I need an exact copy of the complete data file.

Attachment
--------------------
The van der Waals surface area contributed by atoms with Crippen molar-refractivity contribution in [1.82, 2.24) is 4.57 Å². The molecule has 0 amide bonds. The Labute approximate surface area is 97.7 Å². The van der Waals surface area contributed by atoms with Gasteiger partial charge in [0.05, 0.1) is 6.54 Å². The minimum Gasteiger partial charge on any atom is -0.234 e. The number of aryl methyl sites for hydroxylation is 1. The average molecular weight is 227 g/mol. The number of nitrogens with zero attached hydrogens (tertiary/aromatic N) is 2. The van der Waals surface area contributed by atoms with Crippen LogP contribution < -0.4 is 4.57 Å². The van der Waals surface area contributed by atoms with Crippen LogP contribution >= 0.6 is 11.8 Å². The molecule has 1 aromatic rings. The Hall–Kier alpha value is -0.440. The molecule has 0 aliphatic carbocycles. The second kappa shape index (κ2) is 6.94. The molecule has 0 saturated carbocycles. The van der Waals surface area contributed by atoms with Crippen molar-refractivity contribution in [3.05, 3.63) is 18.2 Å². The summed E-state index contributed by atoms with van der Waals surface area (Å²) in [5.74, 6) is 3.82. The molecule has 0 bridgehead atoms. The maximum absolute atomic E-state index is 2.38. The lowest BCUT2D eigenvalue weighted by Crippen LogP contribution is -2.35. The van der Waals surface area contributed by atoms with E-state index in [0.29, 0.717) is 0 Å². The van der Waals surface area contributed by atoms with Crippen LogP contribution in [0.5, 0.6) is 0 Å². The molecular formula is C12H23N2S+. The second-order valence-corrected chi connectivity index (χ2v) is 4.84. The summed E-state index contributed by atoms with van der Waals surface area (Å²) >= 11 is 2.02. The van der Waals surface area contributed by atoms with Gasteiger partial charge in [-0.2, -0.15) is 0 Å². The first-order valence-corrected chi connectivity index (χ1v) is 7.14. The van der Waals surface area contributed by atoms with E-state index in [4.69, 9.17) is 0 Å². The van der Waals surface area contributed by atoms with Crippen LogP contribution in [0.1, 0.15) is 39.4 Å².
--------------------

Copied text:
The van der Waals surface area contributed by atoms with Crippen molar-refractivity contribution in [1.82, 2.24) is 4.57 Å². The molecule has 0 amide bonds. The Labute approximate surface area is 97.7 Å². The van der Waals surface area contributed by atoms with Gasteiger partial charge in [0.05, 0.1) is 6.54 Å². The minimum Gasteiger partial charge on any atom is -0.234 e. The number of aryl methyl sites for hydroxylation is 1. The average molecular weight is 227 g/mol. The number of nitrogens with zero attached hydrogens (tertiary/aromatic N) is 2. The van der Waals surface area contributed by atoms with Crippen LogP contribution < -0.4 is 4.57 Å². The van der Waals surface area contributed by atoms with Crippen LogP contribution >= 0.6 is 11.8 Å². The molecule has 1 aromatic rings. The Hall–Kier alpha value is -0.440. The molecule has 0 aliphatic carbocycles. The second kappa shape index (κ2) is 6.94. The molecule has 0 saturated carbocycles. The van der Waals surface area contributed by atoms with Crippen molar-refractivity contribution in [3.05, 3.63) is 18.2 Å². The summed E-state index contributed by atoms with van der Waals surface area (Å²) in [5.74, 6) is 3.82. The molecule has 0 bridgehead atoms. The maximum absolute atomic E-state index is 2.38. The lowest BCUT2D eigenvalue weighted by Crippen LogP contribution is -2.35. The van der Waals surface area contributed by atoms with E-state index in [0.29, 0.717) is 0 Å². The van der Waals surface area contributed by atoms with Crippen LogP contribution in [0.5, 0.6) is 0 Å². The molecular formula is C12H23N2S+. The second-order valence-corrected chi connectivity index (χ2v) is 4.84. The summed E-state index contributed by atoms with van der Waals surface area (Å²) >= 11 is 2.02. The van der Waals surface area contributed by atoms with Gasteiger partial charge in [-0.2, -0.15) is 0 Å². The first-order valence-corrected chi connectivity index (χ1v) is 7.14. The van der Waals surface area contributed by atoms with E-state index in [4.69, 9.17) is 0 Å². The van der Waals surface area contributed by atoms with Crippen LogP contribution in [0.1, 0.15) is 39.4 Å².